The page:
Who? Lucy Cadd, solicitor, Leigh Day, London.
Why is she in the news? Successfully represented the claimant in RR v Secretary of State for Work and Pensions. Last month, the Supreme Court ruled that courts and tribunals can set aside government regulations that are incompatible with human rights legislation. The case stemmed from challenges to the 2013 benefits changes widely labelled as the ‘bedroom tax’.
Thoughts on the case: ‘The success of this case is a relief to my client. It is also a relief to the 155 individuals in a similar situation to my client, who have been waiting many years to find out whether they will be paid (or retain) their full entitlement to housing benefit. It will also be a relief to those individuals in the future who may face a similar injustice to that of RR. They can now be confident that the specialist social welfare tribunal has the power to provide an effective human rights remedy. In doing so, those individuals won’t need to hire a lawyer, nor will they have to wait many years before the unjust legislation has been successfully challenged by way of judicial review; this is the important consequential result of this case. I am indebted to my colleague, Carolin Ott, who prepared this case for the Supreme Court while I have been on maternity leave.’
Dealing with the media: ‘This case is an atypical human rights case in that it doesn’t easily translate into a simple, punchy headline. The dense and convoluted procedural history and the legal technicality of the case deterred many a journalist from covering it. Thankfully, a couple of loyal and dedicated journalists have followed the case from its inception, but it has been a team effort to ensure the message is simplified yet still accurate.’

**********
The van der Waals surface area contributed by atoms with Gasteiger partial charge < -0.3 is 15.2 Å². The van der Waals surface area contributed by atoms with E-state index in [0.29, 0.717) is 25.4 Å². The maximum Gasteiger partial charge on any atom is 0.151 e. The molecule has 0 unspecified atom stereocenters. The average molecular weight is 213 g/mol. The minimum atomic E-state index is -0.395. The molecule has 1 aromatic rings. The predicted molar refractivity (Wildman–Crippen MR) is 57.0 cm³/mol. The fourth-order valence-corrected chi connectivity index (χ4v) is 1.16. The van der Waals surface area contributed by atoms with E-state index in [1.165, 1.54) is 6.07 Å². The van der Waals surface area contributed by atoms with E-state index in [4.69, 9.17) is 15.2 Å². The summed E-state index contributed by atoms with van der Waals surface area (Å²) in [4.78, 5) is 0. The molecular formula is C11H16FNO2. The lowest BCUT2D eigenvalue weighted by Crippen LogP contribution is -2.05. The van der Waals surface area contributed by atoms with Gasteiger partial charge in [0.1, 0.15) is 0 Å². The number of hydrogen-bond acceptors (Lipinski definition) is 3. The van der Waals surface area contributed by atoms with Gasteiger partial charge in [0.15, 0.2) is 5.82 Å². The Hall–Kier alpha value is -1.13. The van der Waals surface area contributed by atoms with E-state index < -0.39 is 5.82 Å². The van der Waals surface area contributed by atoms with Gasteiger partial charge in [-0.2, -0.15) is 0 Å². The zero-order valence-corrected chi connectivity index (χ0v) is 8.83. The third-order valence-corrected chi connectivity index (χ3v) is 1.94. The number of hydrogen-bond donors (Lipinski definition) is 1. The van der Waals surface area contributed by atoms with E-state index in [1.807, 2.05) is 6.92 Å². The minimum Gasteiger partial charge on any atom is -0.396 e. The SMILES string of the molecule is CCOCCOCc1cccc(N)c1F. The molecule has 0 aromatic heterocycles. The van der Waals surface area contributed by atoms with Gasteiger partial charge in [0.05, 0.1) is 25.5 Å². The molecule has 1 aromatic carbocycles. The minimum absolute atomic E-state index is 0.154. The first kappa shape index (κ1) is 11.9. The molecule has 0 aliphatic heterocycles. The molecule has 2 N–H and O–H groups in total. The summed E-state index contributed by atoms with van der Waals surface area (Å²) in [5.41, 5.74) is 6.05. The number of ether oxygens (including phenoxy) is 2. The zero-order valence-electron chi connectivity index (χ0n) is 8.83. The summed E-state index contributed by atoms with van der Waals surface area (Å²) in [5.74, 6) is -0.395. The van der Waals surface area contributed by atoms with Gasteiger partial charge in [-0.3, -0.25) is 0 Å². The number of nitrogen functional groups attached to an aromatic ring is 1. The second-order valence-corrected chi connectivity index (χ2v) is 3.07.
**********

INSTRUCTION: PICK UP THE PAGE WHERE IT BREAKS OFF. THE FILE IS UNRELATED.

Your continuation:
Why become a lawyer? ‘To achieve positive change, however small the result might be in reality.’
Career high: ‘My clients are inspiring, determined human beings. I learn a lot from them. RR is a perfect example. RR was not set to gain financially from this case should he win, but he was hypothetically liable to pay back a portion of his housing benefit should he lose. Many people have and will benefit from his case and his courage in bringing it.’
Career low: ‘Nothing is more frustrating and sad than when an important human rights case cannot be brought because there is no funding for it. The coalition government cut access to legal aid brutally. This electoral cycle carries a renewed threat to existing human rights legislation. Yet access to justice whatever your circumstances and human rights should not be negotiable in our society.’